Macaws
Bolivian
Blue & Gold
2
1200.00
Bolivian
Scarlet
on eggs
1500.00
Green Wing
working the
nest
1650.00
What are you doing down
there Sunshine?
Blue and Gold Macaws
A little to the left, thats it, right there!
Bolivian Scarlet Macaws
The Blue-and-yellow Macaw (Ara ararauna), also known as the Blue-and-gold Macaw, is a
member of the macaw group of parrots which breeds in the swampy forests of tropical South
America from Panama south to Brazil, Bolivia and Paraguay. It is probably now extinct on
Trinidad.

Description
They can reach 76-86 cm (29.9-33.9in)long and weigh 900 to 1300 g (2-3 lbs), making them one
of the biggest parrots in the world. They are vivid in appearance with blue wings and tail,
black chin, golden (some might say, "butterscotch") underparts and a green cap on the head.
Their beaks are jet black and very strong for crushing nuts. The Blue and yellow Macaw can
live up to 60 years of age, and generally only ever form one couple for reproduction during
their life. They nest at the top of tree trunks and the female generally lays two eggs. The
blue-and-yellow Macaw uses its powerful beak not only for crushing the nuts it feeds on but
also for climbing up and hanging from trees.

Aviculture

Two Blue-and-yellow Macaw, in a bird park in Argentina near Puerto Iguazú.Although very
popular as pets because of their striking appearance and ability to talk, the price of a single
bird may be in excess of (USD) $1,000-$2,000 in North America, and their large size makes
domestication difficult.

They require much more effort and knowledge from owners than more traditional pets such as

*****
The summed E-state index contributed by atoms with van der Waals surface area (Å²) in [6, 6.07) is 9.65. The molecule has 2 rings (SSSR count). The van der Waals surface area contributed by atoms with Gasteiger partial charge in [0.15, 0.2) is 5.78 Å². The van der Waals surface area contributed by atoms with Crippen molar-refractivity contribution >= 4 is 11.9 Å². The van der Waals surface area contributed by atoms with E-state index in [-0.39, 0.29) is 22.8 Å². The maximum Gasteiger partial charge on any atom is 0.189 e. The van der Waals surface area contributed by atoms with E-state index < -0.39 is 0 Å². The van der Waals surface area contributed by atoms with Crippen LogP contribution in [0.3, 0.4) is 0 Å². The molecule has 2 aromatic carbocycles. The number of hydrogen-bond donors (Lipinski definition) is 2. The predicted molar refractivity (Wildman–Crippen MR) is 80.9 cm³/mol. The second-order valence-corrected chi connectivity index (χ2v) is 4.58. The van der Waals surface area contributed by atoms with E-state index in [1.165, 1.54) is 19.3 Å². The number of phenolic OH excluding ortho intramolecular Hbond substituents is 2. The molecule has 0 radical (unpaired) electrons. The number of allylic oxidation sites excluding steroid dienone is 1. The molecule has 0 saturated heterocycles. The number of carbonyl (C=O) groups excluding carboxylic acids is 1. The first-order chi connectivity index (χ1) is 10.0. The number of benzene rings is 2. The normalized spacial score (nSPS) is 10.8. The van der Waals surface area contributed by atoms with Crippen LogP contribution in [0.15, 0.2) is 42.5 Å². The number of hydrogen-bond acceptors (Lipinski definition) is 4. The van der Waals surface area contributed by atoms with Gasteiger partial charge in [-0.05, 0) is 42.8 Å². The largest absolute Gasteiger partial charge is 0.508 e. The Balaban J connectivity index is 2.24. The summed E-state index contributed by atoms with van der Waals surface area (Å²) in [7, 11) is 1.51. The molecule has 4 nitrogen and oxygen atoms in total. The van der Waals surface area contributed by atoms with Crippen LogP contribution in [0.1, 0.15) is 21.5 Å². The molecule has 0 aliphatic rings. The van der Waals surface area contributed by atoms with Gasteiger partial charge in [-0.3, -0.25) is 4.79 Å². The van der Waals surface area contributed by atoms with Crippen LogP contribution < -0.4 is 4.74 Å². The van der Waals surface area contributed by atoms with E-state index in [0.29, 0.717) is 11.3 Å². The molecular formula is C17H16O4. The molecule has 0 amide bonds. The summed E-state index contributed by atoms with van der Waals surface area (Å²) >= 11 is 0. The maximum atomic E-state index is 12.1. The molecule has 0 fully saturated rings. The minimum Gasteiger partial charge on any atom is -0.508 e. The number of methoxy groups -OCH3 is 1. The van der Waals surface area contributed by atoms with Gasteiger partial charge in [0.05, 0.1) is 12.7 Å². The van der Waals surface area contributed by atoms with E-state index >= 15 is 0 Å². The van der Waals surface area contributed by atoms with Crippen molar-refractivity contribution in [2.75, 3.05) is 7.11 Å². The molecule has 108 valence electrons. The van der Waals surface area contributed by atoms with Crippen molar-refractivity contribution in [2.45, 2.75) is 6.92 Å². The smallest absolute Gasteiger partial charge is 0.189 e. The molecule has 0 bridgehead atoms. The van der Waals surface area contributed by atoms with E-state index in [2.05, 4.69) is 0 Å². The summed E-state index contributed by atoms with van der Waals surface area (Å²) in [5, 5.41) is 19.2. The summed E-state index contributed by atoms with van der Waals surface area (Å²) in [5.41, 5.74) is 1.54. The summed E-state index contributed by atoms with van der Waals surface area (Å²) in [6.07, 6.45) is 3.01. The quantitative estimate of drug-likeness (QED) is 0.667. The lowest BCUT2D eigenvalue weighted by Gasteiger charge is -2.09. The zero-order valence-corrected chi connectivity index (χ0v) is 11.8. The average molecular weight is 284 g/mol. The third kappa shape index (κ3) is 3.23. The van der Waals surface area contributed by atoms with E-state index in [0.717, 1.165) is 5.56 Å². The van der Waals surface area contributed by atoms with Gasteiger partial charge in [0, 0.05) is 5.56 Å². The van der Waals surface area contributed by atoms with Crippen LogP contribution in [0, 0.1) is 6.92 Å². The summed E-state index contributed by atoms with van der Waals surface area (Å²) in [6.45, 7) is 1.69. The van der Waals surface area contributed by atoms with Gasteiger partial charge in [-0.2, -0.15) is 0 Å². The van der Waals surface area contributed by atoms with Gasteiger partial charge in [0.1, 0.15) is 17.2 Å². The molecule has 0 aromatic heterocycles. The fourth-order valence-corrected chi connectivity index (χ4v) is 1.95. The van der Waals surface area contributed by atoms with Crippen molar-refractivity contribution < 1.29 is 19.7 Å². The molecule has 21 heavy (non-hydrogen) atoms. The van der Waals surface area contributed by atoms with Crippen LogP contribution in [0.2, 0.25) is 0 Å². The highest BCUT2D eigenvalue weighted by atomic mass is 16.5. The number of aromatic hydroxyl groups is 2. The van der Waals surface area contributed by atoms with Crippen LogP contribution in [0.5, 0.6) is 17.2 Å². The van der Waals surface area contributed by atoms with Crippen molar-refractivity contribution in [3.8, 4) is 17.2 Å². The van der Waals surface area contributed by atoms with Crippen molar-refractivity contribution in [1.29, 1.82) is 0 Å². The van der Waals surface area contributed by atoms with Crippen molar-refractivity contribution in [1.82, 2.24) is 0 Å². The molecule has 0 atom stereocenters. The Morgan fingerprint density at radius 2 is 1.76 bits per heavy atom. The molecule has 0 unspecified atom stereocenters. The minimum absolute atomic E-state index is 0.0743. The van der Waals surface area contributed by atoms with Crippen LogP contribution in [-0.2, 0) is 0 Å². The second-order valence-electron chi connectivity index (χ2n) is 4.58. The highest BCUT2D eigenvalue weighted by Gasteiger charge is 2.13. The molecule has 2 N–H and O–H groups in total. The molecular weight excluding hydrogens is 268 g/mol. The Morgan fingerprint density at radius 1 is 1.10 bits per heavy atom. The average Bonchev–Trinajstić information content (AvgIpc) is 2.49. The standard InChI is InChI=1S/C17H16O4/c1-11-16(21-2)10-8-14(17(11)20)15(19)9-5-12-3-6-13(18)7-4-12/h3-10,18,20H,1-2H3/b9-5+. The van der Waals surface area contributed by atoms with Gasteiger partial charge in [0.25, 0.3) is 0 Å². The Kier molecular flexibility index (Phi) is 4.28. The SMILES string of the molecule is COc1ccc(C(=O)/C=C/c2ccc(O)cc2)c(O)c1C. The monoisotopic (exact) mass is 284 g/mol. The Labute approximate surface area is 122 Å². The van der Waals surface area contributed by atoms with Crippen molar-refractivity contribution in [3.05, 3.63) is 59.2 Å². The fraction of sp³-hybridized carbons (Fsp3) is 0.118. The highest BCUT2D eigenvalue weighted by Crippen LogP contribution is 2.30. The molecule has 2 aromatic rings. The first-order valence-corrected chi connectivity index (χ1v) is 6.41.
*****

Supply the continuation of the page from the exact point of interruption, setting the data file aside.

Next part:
dogs or cats. They are intelligent and loving, so for someone who can provide for their needs,
they make good companion animals. Blue and Yellows are know to their owners as more of a
"one person" bird, and bond very closely to their owners.

Even the most well cared for Blue-and-Gold Macaw will "scream" and make other loud noises,
nonetheless, it is possible to make them silent. Loud vocalizations, especially "flock calls",
and destructive chewing are natural parts of their behavior and should be expected in
captivity. To some extent you can redirect chewing to toys, but a macaw left alone, uncaged in
a room will likely redecorate. By providing a number of toys in cage, one can minimize the
destructive chewing as the bird will focus chewing on those appropriate objects.

They require a varied diet, a seed only diet will lead to health problems such as vitamin
deficiency. An example of a good diet would be a quality pelleted mix, in conjunction with a mix
featuring seed, nuts, and dried fruits, with fresh vegetables and fruits fed regularly;
furthermore, it is quite common (and appreciated by the parrot) to partake with their human
owners of safe foods like pasta, bread, etc. It is important to avoid foods with high fat content
(generally) while striving to provide a wide variety of foods.

There are some foods which are toxic to birds and parrots as a group. Cherry pits, avocados,
chocolate, and caffeine are some foods that should not be fed. Chocolate and caffeine are not
metabolized by birds the same way they are in humans.
Bolivian
Military
2
1100.00
Miligold
working the
box
1200.00
Harlequin
working the
nest
1600.00
Severes
working the
nest
800.00
Yellow Collar
on eggs now
750.00
Harlequin
Baby Military, 1 week old.
The first baby of the season!
This is Jax the Harlequin and Zoey, the
Blue and Gold. Zoey was one of our
babies which now has a new home in
Greensboro, NC!
Baby Military, 2 1/2 weeks
old. He is really
growing fast!
Hahns Mini
 
700.00